A look at stories making headlines around the world of baseball.
• Meet the Sacramento A’s? That could be a possible scenario as Sacramento mayor Kevin Johnson broaches the topic now that the Athletics have scrapped their ballpark plans for Fremont, Calif. Mayor KJ hasn’t actually spoken with Athletics ownership and was speaking in the context of what the city would do if the NBA’s Kings leave town. "If they leave for some strange reason, then we need to get somebody else in Sacramento," he said. "I don’t care if it’s the Oakland A’s, I don’t care if it’s the Golden State Warriors. We have to have a franchise, a top-notch, world-class franchise in our city because it helps elevate the profile of our city."
Meanwhile, the Mercury News reports that San Jose could be on deck as the next possible home for the Athletics. However, MLB would have to step in to make such a scenario a reality as the city remains within the Giants’ territory.
• The completion of the Nashville Sounds’ sale could mark a new era for the team and improved relationship between the club and the city. Will it also rejuvenate discussions for a new ballpark?
• The Globe’s Bob Ryan takes the Red Sox to task for seeking public financing for a new spring training home during such hard economic times in South Florida.
• Triple-A Scranton is battling a former concessionaire over a liquor license for its "Stadium Club" area.
The Diamond does not need a renovation. It needs a wrecking ball.
And that’s what will happen to the former home of the Triple-A Richmond Braves if plans for a new $353 million ballpark/downtown revitalization project are sunken by the economy, and the city focuses again on The Diamond to house a new minor league team. That’s a potential scenario the Richmond Times Dispatch reported yesterday, and considering the state is facing a $3 billion budget gap, such a grandiose project doesn’t seem nearly as realistic as it did six months ago.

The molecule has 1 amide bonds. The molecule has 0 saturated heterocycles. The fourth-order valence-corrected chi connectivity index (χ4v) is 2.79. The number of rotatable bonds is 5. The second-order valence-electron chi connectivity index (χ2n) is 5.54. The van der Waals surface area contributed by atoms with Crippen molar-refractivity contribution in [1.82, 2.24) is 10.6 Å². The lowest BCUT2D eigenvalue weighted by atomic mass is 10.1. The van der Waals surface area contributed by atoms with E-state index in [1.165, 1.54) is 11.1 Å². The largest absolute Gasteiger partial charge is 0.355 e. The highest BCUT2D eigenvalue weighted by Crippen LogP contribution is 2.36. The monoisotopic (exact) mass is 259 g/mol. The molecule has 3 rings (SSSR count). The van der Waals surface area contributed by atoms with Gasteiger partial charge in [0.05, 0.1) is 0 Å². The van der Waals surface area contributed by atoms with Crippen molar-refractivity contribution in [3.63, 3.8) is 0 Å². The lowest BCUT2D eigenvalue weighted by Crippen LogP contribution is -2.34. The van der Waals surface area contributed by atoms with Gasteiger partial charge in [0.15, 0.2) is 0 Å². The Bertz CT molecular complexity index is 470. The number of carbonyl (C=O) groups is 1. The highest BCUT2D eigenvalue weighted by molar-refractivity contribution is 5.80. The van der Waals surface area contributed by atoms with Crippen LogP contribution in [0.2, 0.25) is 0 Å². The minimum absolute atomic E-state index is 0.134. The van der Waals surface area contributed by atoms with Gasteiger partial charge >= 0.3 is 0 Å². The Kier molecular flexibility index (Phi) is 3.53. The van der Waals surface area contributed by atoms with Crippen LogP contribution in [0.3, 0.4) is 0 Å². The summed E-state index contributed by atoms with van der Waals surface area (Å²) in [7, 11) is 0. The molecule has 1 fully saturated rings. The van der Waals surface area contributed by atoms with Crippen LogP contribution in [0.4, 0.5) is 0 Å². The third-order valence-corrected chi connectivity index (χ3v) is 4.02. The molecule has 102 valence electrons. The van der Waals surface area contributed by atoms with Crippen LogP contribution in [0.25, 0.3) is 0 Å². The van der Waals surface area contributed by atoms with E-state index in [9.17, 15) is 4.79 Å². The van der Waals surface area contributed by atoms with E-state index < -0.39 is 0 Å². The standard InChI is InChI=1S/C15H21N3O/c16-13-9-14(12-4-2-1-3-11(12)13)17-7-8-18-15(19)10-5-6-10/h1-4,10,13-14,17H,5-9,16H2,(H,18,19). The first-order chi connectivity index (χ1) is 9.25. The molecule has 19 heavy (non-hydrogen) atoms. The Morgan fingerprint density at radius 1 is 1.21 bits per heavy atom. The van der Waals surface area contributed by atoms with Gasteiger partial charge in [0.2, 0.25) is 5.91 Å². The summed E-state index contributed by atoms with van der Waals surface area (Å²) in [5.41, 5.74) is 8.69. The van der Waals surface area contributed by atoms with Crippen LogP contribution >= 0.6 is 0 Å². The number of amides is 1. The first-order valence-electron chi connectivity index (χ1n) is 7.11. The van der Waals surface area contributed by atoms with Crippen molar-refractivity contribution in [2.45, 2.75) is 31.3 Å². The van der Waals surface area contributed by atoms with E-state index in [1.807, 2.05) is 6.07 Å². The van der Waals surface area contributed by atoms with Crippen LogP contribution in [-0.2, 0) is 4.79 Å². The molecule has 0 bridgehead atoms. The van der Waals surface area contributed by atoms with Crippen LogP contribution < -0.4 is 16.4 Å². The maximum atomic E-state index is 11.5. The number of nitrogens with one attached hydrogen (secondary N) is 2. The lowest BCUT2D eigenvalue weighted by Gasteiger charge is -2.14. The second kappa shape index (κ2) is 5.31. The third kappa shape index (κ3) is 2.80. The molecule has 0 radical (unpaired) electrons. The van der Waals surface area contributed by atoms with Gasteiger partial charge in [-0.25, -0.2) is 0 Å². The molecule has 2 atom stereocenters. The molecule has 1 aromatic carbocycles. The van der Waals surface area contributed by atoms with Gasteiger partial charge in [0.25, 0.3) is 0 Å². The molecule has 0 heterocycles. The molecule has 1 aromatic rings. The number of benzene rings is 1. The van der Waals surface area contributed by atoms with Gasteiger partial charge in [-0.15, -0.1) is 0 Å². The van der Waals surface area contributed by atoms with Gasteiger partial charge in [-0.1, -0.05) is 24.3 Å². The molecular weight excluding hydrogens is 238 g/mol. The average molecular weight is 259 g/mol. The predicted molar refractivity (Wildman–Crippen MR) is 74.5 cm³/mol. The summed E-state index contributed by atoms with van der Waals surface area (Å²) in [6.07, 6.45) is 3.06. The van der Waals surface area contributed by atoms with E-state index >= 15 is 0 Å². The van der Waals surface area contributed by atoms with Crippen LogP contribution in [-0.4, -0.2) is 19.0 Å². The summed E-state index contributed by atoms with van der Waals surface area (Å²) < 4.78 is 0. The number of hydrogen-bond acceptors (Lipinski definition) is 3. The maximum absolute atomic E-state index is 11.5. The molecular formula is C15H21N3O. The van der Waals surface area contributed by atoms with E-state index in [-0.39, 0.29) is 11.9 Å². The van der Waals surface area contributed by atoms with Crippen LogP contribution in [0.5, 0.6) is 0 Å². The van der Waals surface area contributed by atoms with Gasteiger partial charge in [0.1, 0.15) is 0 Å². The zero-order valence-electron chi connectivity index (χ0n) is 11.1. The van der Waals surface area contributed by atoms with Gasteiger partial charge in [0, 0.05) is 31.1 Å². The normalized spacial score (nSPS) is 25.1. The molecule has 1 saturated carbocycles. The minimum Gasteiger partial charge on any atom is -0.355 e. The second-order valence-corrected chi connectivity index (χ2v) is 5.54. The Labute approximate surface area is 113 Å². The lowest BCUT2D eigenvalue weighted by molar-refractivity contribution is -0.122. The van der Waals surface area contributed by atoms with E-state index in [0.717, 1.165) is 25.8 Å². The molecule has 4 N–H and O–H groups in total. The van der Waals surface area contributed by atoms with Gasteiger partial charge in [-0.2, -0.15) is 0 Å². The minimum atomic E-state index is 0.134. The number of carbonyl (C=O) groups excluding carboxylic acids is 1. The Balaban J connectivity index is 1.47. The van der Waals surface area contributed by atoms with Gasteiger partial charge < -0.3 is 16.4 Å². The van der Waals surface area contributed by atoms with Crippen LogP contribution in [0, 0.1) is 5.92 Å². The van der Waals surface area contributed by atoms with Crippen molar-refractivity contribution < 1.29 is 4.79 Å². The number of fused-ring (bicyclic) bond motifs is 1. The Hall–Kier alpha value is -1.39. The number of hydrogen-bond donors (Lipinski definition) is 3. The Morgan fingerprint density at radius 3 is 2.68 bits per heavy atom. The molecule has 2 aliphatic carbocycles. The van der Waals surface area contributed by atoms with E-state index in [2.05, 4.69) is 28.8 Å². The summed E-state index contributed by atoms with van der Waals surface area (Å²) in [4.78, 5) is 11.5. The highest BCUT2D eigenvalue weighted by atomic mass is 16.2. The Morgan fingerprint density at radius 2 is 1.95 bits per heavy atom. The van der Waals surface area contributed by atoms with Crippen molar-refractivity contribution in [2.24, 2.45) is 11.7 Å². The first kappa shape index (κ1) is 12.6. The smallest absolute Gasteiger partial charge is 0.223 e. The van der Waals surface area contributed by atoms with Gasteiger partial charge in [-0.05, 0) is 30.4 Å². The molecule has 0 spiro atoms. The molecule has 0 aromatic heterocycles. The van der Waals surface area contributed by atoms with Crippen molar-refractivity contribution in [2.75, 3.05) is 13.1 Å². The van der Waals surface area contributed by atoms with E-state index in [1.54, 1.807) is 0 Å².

But make no mistake, a new Diamond will share only the location and perhaps the foundation of its predecessor. A renovation is new bleachers and a scoreboard being put in Visalia. The Diamond project wouldn’t be a renovation. It would be a rebuild.
The Triple-A Rochester Red Wings will be the focus of a PBS documentary to be filmed this season and aired in 13 half-hour episodes in February 2010.
“What I like most is that you won’t necessarily have to be a baseball fan to enjoy the show because it will feature the everyday rollercoaster of emotions that our players endure during the season," Red Wings director of media relations Chuck Hinkel said. "We have some outstanding young men that will be playing here this season and this will give fans from all over a chance to develop a better rapport with them and follow them throughout their careers."
The series, entitled Minor Leagues, will provide a behind-the-scenes look at the Twins affiliate throughout the 2009 season. A portion of the proceeds from this project will support Rochester Mentors, an alliance of mentoring organizations in the Rochester area, committed to the safe and effective mentoring of youth in the region.
The sale of the team to a new ownership group hasn’t even been completed, yet changes are already underway at high Class A Lancaster.
The California League affiliate is notoriously one of the most blustery ballparks in the minors, where high winds blowing out to right field have produced inflated home run totals and also demoarlized many a pitcher.
Yet the JetHawks continue to try and find ways to turn the unfavorable ballpark conditions to their advantage, including a new promotion under new management: the Polar Bear Club.
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